There were so many things I didn’t think about when I chose the Seven Deadly Sins as the theme for my series, like don’t start with lust or your books will be shelved next to the erotica books in the online bookstores! True story.
Another thing that never occurred to me was how I would write about sloth. Most of us think of sloth, if we think of it at all, as laziness. A novel where everybody laid around not doing anything didn’t sound suspenseful.
Time to research. I learned that although laziness is part of the definition, sloth is linked to the sin of omission. You know the expression, evil thrives when good people do nothing? That’s also sloth, and it seemed a better possibility for a crime novel than laziness did.
But what would the crime be?
A number of years ago I got involved with an anti-human trafficking organization. The stories I heard rocked my world. I had no idea it was as big a problem as it is right here in the good ole’ US of A.
One story in particular, about a young girl from Egypt, broke my heart. This child was ‘sold’ by her parents to a wealthy couple who brought her to America with them. They worked her to the bone, ignored her basic needs, and made her sleep on the garage floor. Since she spoke no English they were able to convince her that the American police would beat her, toss her in jail, and throw away the key if they found her. Thankfully, a neighbor noticed what was happening and tipped off Social Services.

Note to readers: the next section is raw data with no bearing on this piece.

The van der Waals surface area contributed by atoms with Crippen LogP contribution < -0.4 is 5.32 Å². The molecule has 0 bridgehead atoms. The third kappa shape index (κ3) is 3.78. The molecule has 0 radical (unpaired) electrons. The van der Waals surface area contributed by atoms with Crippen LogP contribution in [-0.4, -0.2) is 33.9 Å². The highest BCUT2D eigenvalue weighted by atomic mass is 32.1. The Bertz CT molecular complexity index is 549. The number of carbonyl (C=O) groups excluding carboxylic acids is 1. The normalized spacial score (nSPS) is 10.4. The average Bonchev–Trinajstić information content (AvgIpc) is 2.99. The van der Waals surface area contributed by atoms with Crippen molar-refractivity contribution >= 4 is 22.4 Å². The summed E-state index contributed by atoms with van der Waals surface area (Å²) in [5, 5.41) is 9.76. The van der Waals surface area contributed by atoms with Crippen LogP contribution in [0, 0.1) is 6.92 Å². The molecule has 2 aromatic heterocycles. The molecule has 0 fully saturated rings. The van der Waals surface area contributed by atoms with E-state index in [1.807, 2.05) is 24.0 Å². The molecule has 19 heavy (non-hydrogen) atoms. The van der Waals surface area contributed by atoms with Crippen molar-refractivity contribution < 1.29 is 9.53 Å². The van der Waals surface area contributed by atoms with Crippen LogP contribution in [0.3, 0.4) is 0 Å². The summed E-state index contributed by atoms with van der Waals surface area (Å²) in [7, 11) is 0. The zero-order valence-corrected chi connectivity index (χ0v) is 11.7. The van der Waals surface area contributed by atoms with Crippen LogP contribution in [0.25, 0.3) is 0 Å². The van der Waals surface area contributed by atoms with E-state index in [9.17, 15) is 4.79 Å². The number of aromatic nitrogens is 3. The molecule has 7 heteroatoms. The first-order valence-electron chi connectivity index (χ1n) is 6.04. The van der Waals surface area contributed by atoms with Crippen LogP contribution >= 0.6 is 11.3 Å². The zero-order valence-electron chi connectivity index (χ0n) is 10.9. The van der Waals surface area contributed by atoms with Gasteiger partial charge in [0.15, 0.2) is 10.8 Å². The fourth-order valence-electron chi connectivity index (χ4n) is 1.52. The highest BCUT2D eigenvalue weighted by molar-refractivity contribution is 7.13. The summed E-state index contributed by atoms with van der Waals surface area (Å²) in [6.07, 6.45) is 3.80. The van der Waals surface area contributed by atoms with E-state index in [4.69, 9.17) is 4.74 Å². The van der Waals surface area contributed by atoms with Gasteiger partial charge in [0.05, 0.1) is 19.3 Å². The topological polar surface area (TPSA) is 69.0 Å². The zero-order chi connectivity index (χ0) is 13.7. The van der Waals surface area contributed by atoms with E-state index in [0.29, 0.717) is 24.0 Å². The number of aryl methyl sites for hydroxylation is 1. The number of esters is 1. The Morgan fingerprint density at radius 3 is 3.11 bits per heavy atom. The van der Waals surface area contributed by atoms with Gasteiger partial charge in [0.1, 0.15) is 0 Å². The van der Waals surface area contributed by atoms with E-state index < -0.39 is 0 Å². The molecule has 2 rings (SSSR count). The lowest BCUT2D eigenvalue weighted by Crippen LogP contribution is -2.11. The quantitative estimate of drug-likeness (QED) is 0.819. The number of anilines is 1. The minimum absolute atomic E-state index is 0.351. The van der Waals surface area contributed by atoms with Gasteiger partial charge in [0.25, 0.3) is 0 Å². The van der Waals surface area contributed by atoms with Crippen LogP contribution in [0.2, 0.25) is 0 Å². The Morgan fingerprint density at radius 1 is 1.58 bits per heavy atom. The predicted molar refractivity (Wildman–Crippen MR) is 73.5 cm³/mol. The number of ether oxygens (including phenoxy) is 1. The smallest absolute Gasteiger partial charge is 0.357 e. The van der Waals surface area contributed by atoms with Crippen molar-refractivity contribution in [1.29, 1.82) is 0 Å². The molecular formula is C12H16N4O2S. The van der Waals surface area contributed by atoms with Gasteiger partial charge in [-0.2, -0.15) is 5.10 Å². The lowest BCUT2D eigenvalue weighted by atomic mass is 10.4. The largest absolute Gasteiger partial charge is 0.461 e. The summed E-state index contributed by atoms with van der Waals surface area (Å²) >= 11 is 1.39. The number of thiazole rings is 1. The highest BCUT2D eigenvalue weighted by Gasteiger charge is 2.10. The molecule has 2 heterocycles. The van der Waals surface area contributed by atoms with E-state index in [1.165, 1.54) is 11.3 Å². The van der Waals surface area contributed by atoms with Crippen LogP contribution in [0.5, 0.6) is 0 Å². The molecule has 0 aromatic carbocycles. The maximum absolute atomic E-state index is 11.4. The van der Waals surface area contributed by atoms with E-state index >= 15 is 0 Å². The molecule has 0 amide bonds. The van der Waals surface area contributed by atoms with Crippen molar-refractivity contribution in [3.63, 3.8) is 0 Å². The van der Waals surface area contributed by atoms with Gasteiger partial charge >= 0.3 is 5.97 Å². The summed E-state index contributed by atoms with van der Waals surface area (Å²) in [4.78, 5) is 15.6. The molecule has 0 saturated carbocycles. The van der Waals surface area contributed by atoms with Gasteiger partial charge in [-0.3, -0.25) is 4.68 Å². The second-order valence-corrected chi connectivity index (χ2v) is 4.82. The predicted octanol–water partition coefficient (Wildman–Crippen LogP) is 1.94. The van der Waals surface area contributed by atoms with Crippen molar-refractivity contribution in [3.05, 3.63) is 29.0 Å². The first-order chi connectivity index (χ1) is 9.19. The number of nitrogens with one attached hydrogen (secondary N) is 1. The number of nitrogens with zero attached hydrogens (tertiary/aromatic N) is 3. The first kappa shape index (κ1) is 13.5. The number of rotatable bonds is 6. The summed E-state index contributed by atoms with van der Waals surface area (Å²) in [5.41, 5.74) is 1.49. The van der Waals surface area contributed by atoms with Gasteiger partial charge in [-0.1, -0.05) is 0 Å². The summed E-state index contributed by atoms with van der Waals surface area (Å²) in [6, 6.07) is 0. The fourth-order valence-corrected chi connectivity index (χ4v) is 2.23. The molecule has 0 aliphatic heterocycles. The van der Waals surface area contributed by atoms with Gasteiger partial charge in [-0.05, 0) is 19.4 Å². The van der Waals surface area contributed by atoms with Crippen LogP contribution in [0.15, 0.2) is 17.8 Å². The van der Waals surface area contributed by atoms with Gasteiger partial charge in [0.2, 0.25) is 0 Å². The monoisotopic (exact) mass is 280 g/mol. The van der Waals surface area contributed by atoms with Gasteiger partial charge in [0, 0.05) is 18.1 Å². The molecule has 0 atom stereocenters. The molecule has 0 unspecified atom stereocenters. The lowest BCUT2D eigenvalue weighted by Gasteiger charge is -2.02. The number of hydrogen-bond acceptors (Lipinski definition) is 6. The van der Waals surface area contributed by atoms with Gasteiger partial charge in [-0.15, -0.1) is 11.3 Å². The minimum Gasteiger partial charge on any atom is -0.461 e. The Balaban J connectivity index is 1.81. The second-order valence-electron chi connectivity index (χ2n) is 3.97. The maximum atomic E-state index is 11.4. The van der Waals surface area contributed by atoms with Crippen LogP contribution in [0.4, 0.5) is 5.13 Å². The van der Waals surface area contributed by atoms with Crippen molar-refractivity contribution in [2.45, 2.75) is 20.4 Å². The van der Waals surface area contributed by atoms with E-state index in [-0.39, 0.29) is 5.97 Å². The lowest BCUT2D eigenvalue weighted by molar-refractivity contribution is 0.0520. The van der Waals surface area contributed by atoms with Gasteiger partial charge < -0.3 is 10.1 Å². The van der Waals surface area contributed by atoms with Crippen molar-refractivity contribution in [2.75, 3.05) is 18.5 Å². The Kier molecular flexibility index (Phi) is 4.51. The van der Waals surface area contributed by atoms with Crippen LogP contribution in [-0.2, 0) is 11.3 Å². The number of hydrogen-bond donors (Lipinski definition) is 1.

This girl was the inspiration for Hannah in The Sanctity of Sloth, but she had a happier end than Hannah’s. (I am a murder and suspense writer, after all.) Shyima Hall became a U.S. citizen and got an education with the goal of becoming a police officer.
I often say I have to grapple with my own B.S. (besetting sins) when I embark on a novel. To write well about sloth, for instance, I had to dredge my life for misdeeds. This is my method for creating character emotions and responses that feel real.
I’ve never enslaved anyone (no matter what my hubby says when the honey-do list comes out). But, I’ve seen injustice and shut my mouth rather than ruffle feathers.
What Shyima’s story teaches, and what I learned from the anti-trafficking organizations, is exposure is the traffickers’ kryptonite. The more good people understand the scope and nature of the problem, the less criminals like the couple who enslaved Shyima will be able to get away with their crimes.
Why not kill two birds with one stone?
Hence the plot for The Sanctity of Sloth was born. It seemed perfect–an action-packed crime married to a message of social awareness. I could be entertaining and assuage my own conscience at the same time.